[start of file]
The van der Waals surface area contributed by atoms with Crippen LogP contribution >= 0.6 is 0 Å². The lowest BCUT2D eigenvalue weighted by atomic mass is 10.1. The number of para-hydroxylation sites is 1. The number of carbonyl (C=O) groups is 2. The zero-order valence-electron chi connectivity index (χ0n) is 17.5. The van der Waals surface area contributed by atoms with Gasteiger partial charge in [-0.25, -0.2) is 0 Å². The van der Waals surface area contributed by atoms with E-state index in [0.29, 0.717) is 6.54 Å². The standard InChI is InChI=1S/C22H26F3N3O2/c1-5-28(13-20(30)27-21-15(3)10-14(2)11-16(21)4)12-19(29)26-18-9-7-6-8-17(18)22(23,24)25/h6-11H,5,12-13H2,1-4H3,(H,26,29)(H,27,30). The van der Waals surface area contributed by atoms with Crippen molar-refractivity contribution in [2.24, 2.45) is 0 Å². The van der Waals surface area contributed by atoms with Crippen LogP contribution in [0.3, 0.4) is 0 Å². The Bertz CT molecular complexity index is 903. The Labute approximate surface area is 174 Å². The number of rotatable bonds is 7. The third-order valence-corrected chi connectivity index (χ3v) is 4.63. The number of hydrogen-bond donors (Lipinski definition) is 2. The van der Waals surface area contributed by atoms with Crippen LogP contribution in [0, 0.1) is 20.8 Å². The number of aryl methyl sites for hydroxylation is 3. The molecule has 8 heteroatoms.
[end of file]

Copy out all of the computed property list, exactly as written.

The van der Waals surface area contributed by atoms with Crippen LogP contribution >= 0.6 is 0 Å². The lowest BCUT2D eigenvalue weighted by atomic mass is 10.1. The number of para-hydroxylation sites is 1. The number of carbonyl (C=O) groups is 2. The zero-order valence-electron chi connectivity index (χ0n) is 17.5. The van der Waals surface area contributed by atoms with Gasteiger partial charge in [-0.25, -0.2) is 0 Å². The van der Waals surface area contributed by atoms with E-state index in [0.29, 0.717) is 6.54 Å². The standard InChI is InChI=1S/C22H26F3N3O2/c1-5-28(13-20(30)27-21-15(3)10-14(2)11-16(21)4)12-19(29)26-18-9-7-6-8-17(18)22(23,24)25/h6-11H,5,12-13H2,1-4H3,(H,26,29)(H,27,30). The van der Waals surface area contributed by atoms with Crippen molar-refractivity contribution in [2.24, 2.45) is 0 Å². The van der Waals surface area contributed by atoms with Crippen LogP contribution in [0.3, 0.4) is 0 Å². The Bertz CT molecular complexity index is 903. The Labute approximate surface area is 174 Å². The number of rotatable bonds is 7. The third-order valence-corrected chi connectivity index (χ3v) is 4.63. The number of hydrogen-bond donors (Lipinski definition) is 2. The van der Waals surface area contributed by atoms with Crippen LogP contribution in [0, 0.1) is 20.8 Å². The number of aryl methyl sites for hydroxylation is 3. The molecule has 8 heteroatoms.